We recently looked at the commenting practice of active working open source projects. It is quite impressive: The average comment density of open source is around 19%. (Comment density is the percentage of text that are comments, or, more formally: comment density = comment lines / (comment lines + source code lines); for example, two lines of text, one a comment line and one a source code line, have a 50% comment density.) A 19% comment density is much more documentation than most people thought!
However, such a rough number needs discussion. Here, we look at the comment density on a programming language basis. As it turns out, the comment density of active open source projects varies by programming language. Not surprisingly, Java is leading the bunch.
Below, for six major programming languages, you can see the average comment density as well as its distribution (cast as a histogram).
Figure 1: Comment density distribution of Java
Average: 26% – Stddev: 11% – Population Size: 1085 projects
Figure 2: Comment density distribution of php
Average: 22% – Stddev: 12% – Population Size: 559 projects
Figure 3: Comment density distribution of C and C++
Average: 18% – Stddev: 8% – Population Size: 1621 projects
Average: 16% – Stddev: 9% – Population Size: 276 projects
Figure 5: Comment density distribution of Python
Average: 11% – Stddev: 8% – Population Size: 534 projects
Figure 6: Comment density distribution of Perl
Average: 10% – Stddev: 7% – Population Size: 273 projects
Table 1: Summary of comment densities of popular programming languages
|#||Language||Average [%]||Stddev [%]||Pop Size [projs]|
What does this data mean? Here are a couple of hypotheses, and I very much would like to hear your opinion on what you think is going on.
- Java is leading the bunch, but that’s only because of all the auto-generated comments in IDEs like the JDT (Eclipse);
- Java and C/C++ (and all C-style languages) need more comments because it is harder to express the programming intent;
- Dynamic languages like Python, php, or Perl are more expressive and therefore need less comments than static programming languages;
- php is different from the rest of the dynamic programming languages (why?) and you can’t group them anyway.
These are serious hypotheses, even if they may be hard to validate. How would you go about validating them? What other thoughts or explanations for the data do you have? What do you think we should look at?
Thanks once more for your thoughts!
Data was generously provided by Ohloh.net.
7 Replies to “How Open Source Comments (by Programming Language)”
Hi Dirk, some of my thoughts.
Java, C++ (, Python) are often used to implement larger programs (code size, functionalities) that thus require a higher quality by means of more elaborate documentation. I guess that the comment density correlates to the project size.
Did you remove empty comment lines that constantly occur in Java comments?
Perhaps Perl was mainly employed to solve smaller tasks (in your test data). Concerning expressiveness of code: I frequently experienced that Perl scripts of experienced developers are hardly readable, contain a descriptive comment in the header of each file only, and that there is a common bad habit not to comment anything in the code.
This is of course a *very* course characterization, and not a bit subjective, but it’s the best I can do.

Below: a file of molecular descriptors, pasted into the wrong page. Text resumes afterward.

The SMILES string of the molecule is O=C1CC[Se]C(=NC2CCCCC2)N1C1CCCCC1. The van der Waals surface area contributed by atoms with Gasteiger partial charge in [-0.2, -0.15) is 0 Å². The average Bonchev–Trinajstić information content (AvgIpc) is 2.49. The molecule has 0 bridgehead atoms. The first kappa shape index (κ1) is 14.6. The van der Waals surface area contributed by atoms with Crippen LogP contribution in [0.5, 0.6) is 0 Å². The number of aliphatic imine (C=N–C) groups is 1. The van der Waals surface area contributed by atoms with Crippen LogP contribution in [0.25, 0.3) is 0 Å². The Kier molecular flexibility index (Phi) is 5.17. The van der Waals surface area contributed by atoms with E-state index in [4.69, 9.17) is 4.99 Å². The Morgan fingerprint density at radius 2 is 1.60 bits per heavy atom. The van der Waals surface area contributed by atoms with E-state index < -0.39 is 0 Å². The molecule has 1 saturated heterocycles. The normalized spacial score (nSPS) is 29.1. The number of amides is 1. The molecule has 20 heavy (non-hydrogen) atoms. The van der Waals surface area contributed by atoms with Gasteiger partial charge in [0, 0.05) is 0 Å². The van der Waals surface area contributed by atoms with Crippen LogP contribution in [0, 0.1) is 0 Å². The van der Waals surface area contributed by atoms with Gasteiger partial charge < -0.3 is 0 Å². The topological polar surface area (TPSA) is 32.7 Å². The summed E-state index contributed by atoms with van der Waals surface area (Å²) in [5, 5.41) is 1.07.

@Martin: Good questions! To some of them we actually have data. We actually expected comment density to go down with project size, however, it seems completely unrelated. More precisely, we looked at the correlation between (aggregate) comment density and project size as well as team size—no correlation whatsoever. I take this to mean that open source projects are pretty good at maintaining a commenting discipline.
Our differ/parser is ohcount and while it recognizes different languages and can handle multi-line comments, it doesn’t filter out empty comment lines. This is a good idea we should implement!
I think you are correct in that we shouldn’t try to group programming languages that shouldn’t be grouped. So may be dynamic languages aren’t really a group. (I think that C-style languages still probably are.)
@Guido: Thanks! This sounds well worth exploring (and also quite hard to do). We would have to classify all languages by “how many gotchas they have” as well as how broadly they have been adopted and then correlate that with comment density?
What would you expect to see? Few gotchas, top notch programmers -> low comment density? Lots of gotchas, broad adoption -> high comment density? The underlying argument would be that code that is hard to write for a programmer will lead to more comments?
In terms of Java, it would be interesting to run the comments through a filter that would do the following:
* Remove empty comments (as Martin suggests above).
* Remove “boilerplate” comments: copyright notices, etc., that are the same across all of the files.
* Remove class and method comments that appear to be auto-generated, i.e., those that have only the parameter names without any additional explanation.
* Remove (but also count!) the “TODO” and “HACK” and “FIXME” types of comments. It’d be very interesting to see how many of those there are.
I’ve seen lots of Java projects (closed- and open-source) that appear, at first, to have lots of comments, but then reading them I find a lot of boilerplate and auto-generated comments.
@Ted Young: Thanks! Yes, I agree that we can make the data sharper for each language. Just have to enhance the differ/parser 🙂
a good explain, but you have to look another program like pascal, small talk etc.